The president’s announcement a few hours after the polling stations closed on Sunday night that he would dissolve the National Assembly left his opponents – and many followers – wondering what the point could be in calling a snap election for the end of this month, with a second round, where necessary, on 7 July. Macron pitched his decision to the electorate as a way of bringing the recent ‘fever that has taken hold of public and parliamentary debate’ to a head – and presumably nursing the patient back from delirium after the crisis. But his chances of success are low, while his approach, which hasn’t changed since 2017, is still to engage in a running conflict with the RN leadership, which he’s happy to protract – though in this campaign there won’t be another head-to-head debate – perhaps in the hope that he can reclaim some of the political ground he has ceded to Le Pen since he entered the Elysée. This can only be done, it seems, by fomenting a sense of panic among elected officials and building a new coalition overnight to prevent an RN prime minister from entering Matignon on thumping returns for the party.

That would be Bardella: 28, presentable and circumspect, and currently president of the RN. Le Pen runs the parliamentary side, although she remains the châtelaine of the entire edifice and Bardella’s éminence blanche. He won’t be contesting a seat in the elections but if the RN does as well as expected, it can insist on his appointment as prime minister. Already the pollsters are giving it a whirl, based not on the 2022 legislatives in France, but on last Sunday’s vote. (French polling is eerily reliable: not long before 9 June, Macron was assuring people – ‘you’ll see’ – that his European list would win ‘between 20 and 22 per cent’; on 7 June, Ifop had it at 14.5 per cent, a tenth of a percentage point shy of the final result.)

A tentative stab at voting intentions on 30 June by a Harris Interactive affiliate doesn’t look promising for Macron’s domestic list. Le Pen’s party is predicted to win 34 per cent, with a revived left alliance coming in second on 22 per cent, the president’s party skulking at 19 per cent and Les Républicains (LR), the dishevelled inheritors of de Gaulle’s great party, taking only 9 per cent.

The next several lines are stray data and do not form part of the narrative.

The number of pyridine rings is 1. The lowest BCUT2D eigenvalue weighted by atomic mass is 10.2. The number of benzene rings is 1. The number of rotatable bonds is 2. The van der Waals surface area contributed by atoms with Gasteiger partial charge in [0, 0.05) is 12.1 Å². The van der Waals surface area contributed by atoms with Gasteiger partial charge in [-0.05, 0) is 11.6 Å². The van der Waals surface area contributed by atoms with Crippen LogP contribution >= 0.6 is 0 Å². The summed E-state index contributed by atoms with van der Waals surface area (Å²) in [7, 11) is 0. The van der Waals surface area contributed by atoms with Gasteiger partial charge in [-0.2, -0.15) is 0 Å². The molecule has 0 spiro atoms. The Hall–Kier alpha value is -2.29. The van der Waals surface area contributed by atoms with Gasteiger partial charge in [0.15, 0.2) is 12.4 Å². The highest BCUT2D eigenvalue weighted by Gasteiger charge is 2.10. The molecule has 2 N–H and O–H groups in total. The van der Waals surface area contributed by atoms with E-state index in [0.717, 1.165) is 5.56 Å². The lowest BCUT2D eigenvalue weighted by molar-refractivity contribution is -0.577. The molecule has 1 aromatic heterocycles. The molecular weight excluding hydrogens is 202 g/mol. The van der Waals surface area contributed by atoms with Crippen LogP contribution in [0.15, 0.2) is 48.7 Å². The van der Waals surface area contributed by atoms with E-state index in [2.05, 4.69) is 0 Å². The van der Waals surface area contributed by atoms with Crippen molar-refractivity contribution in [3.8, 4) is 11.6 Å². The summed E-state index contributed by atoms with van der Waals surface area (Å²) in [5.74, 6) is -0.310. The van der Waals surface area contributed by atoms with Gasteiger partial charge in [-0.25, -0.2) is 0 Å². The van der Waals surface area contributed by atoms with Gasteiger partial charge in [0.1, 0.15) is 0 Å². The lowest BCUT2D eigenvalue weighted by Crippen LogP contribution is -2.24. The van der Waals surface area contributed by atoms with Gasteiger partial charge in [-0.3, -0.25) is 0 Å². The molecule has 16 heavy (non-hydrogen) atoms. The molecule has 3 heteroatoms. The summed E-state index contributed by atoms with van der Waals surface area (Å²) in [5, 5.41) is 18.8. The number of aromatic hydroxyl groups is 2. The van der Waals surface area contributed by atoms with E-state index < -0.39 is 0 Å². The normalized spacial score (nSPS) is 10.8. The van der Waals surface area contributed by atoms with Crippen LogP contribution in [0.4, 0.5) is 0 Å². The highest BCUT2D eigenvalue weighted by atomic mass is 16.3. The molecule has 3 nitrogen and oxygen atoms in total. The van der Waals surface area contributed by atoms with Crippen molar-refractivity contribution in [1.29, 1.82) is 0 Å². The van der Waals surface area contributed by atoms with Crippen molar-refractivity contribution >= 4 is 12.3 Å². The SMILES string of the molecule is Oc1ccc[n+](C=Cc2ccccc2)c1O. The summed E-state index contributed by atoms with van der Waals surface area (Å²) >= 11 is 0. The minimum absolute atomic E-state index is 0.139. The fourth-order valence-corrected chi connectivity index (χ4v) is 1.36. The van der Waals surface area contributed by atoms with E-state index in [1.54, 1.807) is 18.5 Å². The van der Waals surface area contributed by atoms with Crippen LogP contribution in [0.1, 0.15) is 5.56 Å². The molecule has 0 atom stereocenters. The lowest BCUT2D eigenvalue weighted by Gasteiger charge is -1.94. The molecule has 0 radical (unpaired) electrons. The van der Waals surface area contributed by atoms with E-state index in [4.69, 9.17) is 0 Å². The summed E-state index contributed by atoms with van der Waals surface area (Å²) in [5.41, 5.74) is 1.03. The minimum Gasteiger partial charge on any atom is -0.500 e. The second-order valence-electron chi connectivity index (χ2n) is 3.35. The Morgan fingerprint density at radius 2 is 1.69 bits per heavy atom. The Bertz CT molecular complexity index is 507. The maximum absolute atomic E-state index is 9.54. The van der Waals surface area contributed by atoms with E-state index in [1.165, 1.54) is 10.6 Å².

These numbers were published before the dramatic news broke on 11 June that Eric Ciotti, the leader of LR, had agreed to an electoral alliance with Le Pen’s party. On the face of it, that would put her in a stronger position than Macron imagined when he pressed delete. But traditionally LR regards Le Pen’s dynasty as a Vichy tendency, even if the two parties’ policy positions concur on immigration and law and order. Only three years ago, it was possible for a senior LR figure to describe RN as ‘the enemy of the Gaullist family for historical reasons, whose roots go very deep’. That figure, as it happens, was Ciotti.

Projecting from the Harris Interactive poll, you might think that a consensual alliance between LR and the RN would bring them in 40 per cent of the vote or more, but the consensus inside LR is being shredded as the party turns on its leader, accusing him of lies and treachery; some are calling for his head. Macron’s people may not have predicted this eventuality to the letter, but the ambient chaos that’s followed his announcement was surely part of the gamble. Alliance or no alliance, the explosive row inside LR will result in a debris of ballots landing in Macron’s camp as well as Le Pen’s. Ifop will inform us ahead of time how they might be distributed.